The play is about Sophie Freibach, a 38-year-old German doctor, who recounts the story of Raja, an African Muslim woman fleeing a forced marriage. Sophie, compassionate and deeply disturbed by Raja’s experiences, tries to understand what it means for Raja to become an independent woman. In The Will to Freedom, the journeys of these two women are mapped and entwined: Raja’s towards freedom and Sophie’s towards understanding.

In terms of describing the style of this piece of theatre, and I am no expert, I would define it as musical theatre. The show’s New York-based director Joanne Schultz, who is acclaimed for her socially engaged, hybrid theatre productions across diverse performance genres, describes this music-driven work as “part feminist fable, part noir-cabaret.” Schultz’s description is apt as the story is focused on subject matter that is very difficult, sensitive and culturally specific. Herein lies my biggest criticism of the work, which I will discuss later.

The play is an original independent work for solo voice with the libretto written and sung by German-born singer and voice trainer Maike Brill and piano music composed by pianist and musicologist Anthony Smith. The music draws on a range of musical styles from late-19th-century European art music, through 12-tone music, tango and African drumming, to contemporary music – a diversity of styles intended to reflect The Will to Freedom’s emotional and psychological journey on the pathways to understanding.

Although I found the story and the performance very powerful, I walked away with a range of questions about the political correctness and the cultural, religious content of the story. My first ‘problem’ was that this was a story written about a particular kind of cultural experience, one that is written (I assume) from a spectator’s position, albeit one informed from a range of reliable sources. The references include Ayaan Hirsi Ali’s autobiographical book, Mijn Vrijheid (Infidel), and a number of news articles, which are referred to in the performance.

I question why is it OK to talk about one type of experience and not another? For example in The chant of Jimmie Blacksmith, the writer Thomas Keneally wrote the story through the eyes of the central character, a young Aboriginal man, which he later regretted, saying that it should have been narrated from a white person’s perspective (see On the Integrity of the Narrator in The Lover and The Chant of Jimmie Blacksmith by Colin Giesbrecht). Keneally recognised the inappropriateness of speaking for another in the preface of the 2001 edition. Given the wealth of work done in the field of postcolonialism since the late 1980s, it is clear that to speak in such a way about another does not empower the cultural/racial/religious group – it only denies them a voice.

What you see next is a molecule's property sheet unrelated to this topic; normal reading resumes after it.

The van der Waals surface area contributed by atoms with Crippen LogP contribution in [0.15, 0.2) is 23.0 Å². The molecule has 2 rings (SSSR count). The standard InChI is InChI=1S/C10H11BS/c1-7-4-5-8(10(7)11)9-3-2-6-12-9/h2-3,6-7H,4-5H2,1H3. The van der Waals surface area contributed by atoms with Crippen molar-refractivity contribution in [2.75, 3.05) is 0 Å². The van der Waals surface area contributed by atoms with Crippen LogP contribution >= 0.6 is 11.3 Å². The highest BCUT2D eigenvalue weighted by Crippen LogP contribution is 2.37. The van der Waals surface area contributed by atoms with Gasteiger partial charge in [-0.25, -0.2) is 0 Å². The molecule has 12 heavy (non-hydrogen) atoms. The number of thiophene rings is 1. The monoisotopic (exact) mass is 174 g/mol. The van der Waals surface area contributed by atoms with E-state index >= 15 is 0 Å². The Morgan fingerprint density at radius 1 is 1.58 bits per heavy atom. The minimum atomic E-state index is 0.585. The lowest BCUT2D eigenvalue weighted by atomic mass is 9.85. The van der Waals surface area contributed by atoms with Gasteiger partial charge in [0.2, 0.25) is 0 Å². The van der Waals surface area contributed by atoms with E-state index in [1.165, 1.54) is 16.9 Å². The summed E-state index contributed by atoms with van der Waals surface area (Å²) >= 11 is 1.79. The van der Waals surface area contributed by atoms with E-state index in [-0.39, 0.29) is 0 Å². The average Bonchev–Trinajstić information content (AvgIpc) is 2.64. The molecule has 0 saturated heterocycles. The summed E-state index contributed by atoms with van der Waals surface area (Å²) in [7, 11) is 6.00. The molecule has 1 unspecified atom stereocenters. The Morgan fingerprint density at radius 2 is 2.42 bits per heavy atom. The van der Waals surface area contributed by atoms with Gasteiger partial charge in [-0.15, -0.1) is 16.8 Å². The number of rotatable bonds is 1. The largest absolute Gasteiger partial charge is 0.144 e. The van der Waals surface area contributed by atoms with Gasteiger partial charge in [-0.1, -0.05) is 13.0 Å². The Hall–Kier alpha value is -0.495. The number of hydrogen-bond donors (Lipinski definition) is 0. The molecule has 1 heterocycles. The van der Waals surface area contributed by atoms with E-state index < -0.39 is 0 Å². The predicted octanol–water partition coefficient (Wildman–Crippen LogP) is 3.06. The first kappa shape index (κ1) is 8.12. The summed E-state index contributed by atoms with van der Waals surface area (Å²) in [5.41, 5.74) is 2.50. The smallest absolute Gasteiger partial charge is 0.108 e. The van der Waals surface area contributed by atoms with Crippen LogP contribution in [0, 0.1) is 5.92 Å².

In the Will to Freedom Raja’s story is told by Sophie, but for the majority of the play, we see Raja speaking for herself – telling her story. There are no surprises in the westernised perpective in the telling of her story, as the relationship between religion and culture is blurred and homogenised. I do not wish to claim myself as an authority in this area, as I would fall in the same trap, but from my past experience with Islam (I was married to a Muslim for 3 years), there is a huge difference between what is written in the Koran and what is practiced as part of culture. Indeed, there are vast differences in cultural practices across the Islamic world. For example, the practice of female circumcision referred to in the play, is considered abhorrent in many Muslim cultures.

My personal experience was of North African, Berber Muslim culture and I found the women I met to be strong, educated and vocal, whilst at the same time modest, submissive to Islam and the teachings of the Koran. As I write this review I am also conscious that we are in the holy month of Ramadan, a time when Muslims focus on their faith and family and despite the difficulty of fasting it is a happy time where the breaking of the fast is celebrated with family and friends. I do not know if the performance was intentionally scheduled during Ramadan, but it is noteworthy that it coincided with this significant event in the Islamic calendar.

There is no denying that many women are oppressed in many parts of the world, including behind closed doors in our supposed free society. But why do we need to keep singling out Islam as the perpetrator of these oppressions?

That all said, I enjoyed The Will to Freedom and think it does raise many legitimate issues about human rights and the rights of women. As this play raises questions about the ability of people to speak, it is a valuable piece of work, even for its limitations. Maike Brill’s deft ability to slip between Sophie and Raja by the simple use of the headscarf is evocative and convincing and the piano accompaniment is emotive, as is much of the monologue. What stays with me is Raja’s most powerful line, “Human rights above religion”, which is a most worthy sentiment, no matter where you stand.